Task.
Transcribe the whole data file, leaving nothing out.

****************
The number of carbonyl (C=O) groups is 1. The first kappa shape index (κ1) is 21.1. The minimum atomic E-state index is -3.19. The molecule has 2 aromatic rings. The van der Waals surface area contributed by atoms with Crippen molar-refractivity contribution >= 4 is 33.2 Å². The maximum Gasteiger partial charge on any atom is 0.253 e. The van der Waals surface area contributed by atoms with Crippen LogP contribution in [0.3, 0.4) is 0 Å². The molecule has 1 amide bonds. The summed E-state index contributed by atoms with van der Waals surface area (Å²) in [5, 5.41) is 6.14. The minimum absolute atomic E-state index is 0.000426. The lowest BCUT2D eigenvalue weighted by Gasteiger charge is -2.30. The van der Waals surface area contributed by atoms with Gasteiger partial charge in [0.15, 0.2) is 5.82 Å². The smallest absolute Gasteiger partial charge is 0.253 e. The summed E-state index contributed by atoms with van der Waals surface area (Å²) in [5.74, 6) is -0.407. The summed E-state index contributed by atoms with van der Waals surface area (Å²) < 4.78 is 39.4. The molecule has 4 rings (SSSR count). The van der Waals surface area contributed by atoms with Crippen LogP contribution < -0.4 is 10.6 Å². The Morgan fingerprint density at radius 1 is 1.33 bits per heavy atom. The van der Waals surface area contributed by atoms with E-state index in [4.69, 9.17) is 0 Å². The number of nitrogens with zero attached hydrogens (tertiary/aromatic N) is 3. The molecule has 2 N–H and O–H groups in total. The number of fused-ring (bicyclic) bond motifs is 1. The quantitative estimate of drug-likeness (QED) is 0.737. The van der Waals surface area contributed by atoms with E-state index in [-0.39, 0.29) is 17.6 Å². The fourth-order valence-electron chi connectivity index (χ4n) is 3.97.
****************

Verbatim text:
The number of carbonyl (C=O) groups is 1. The first kappa shape index (κ1) is 21.1. The minimum atomic E-state index is -3.19. The molecule has 2 aromatic rings. The van der Waals surface area contributed by atoms with Crippen molar-refractivity contribution >= 4 is 33.2 Å². The maximum Gasteiger partial charge on any atom is 0.253 e. The van der Waals surface area contributed by atoms with Crippen LogP contribution in [0.3, 0.4) is 0 Å². The molecule has 1 amide bonds. The summed E-state index contributed by atoms with van der Waals surface area (Å²) in [5, 5.41) is 6.14. The minimum absolute atomic E-state index is 0.000426. The lowest BCUT2D eigenvalue weighted by Gasteiger charge is -2.30. The van der Waals surface area contributed by atoms with Gasteiger partial charge in [0.15, 0.2) is 5.82 Å². The smallest absolute Gasteiger partial charge is 0.253 e. The summed E-state index contributed by atoms with van der Waals surface area (Å²) in [5.74, 6) is -0.407. The summed E-state index contributed by atoms with van der Waals surface area (Å²) < 4.78 is 39.4. The molecule has 4 rings (SSSR count). The van der Waals surface area contributed by atoms with Crippen LogP contribution < -0.4 is 10.6 Å². The Morgan fingerprint density at radius 1 is 1.33 bits per heavy atom. The van der Waals surface area contributed by atoms with E-state index in [4.69, 9.17) is 0 Å². The number of nitrogens with zero attached hydrogens (tertiary/aromatic N) is 3. The molecule has 2 N–H and O–H groups in total. The number of fused-ring (bicyclic) bond motifs is 1. The quantitative estimate of drug-likeness (QED) is 0.737. The van der Waals surface area contributed by atoms with E-state index in [-0.39, 0.29) is 17.6 Å². The fourth-order valence-electron chi connectivity index (χ4n) is 3.97.